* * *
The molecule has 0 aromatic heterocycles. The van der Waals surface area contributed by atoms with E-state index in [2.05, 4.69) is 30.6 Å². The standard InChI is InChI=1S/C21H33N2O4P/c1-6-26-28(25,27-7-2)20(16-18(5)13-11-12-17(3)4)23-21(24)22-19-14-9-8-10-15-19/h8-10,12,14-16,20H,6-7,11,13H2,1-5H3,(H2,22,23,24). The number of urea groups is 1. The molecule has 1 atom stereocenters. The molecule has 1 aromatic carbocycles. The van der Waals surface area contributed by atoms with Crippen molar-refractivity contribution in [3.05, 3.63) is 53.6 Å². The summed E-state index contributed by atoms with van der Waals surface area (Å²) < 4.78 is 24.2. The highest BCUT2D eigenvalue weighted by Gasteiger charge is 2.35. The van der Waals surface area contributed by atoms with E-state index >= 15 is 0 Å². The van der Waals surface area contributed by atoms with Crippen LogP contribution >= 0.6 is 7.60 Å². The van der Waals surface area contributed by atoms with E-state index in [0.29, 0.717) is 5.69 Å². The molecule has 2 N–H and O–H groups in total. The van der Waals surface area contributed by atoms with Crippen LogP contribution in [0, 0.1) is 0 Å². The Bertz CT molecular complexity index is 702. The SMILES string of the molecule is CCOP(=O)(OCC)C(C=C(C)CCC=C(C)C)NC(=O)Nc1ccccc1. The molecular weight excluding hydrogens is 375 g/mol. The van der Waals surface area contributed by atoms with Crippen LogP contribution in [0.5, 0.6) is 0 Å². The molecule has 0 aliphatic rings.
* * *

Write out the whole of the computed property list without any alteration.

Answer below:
The molecule has 0 aromatic heterocycles. The van der Waals surface area contributed by atoms with E-state index in [2.05, 4.69) is 30.6 Å². The standard InChI is InChI=1S/C21H33N2O4P/c1-6-26-28(25,27-7-2)20(16-18(5)13-11-12-17(3)4)23-21(24)22-19-14-9-8-10-15-19/h8-10,12,14-16,20H,6-7,11,13H2,1-5H3,(H2,22,23,24). The number of urea groups is 1. The molecule has 1 atom stereocenters. The molecule has 1 aromatic carbocycles. The van der Waals surface area contributed by atoms with Crippen molar-refractivity contribution in [3.05, 3.63) is 53.6 Å². The summed E-state index contributed by atoms with van der Waals surface area (Å²) < 4.78 is 24.2. The highest BCUT2D eigenvalue weighted by Gasteiger charge is 2.35. The van der Waals surface area contributed by atoms with E-state index >= 15 is 0 Å². The van der Waals surface area contributed by atoms with Crippen LogP contribution >= 0.6 is 7.60 Å². The van der Waals surface area contributed by atoms with E-state index in [0.29, 0.717) is 5.69 Å². The molecule has 2 N–H and O–H groups in total. The van der Waals surface area contributed by atoms with Crippen LogP contribution in [0, 0.1) is 0 Å². The Bertz CT molecular complexity index is 702. The SMILES string of the molecule is CCOP(=O)(OCC)C(C=C(C)CCC=C(C)C)NC(=O)Nc1ccccc1. The molecular weight excluding hydrogens is 375 g/mol. The van der Waals surface area contributed by atoms with Crippen LogP contribution in [0.5, 0.6) is 0 Å². The molecule has 0 aliphatic rings.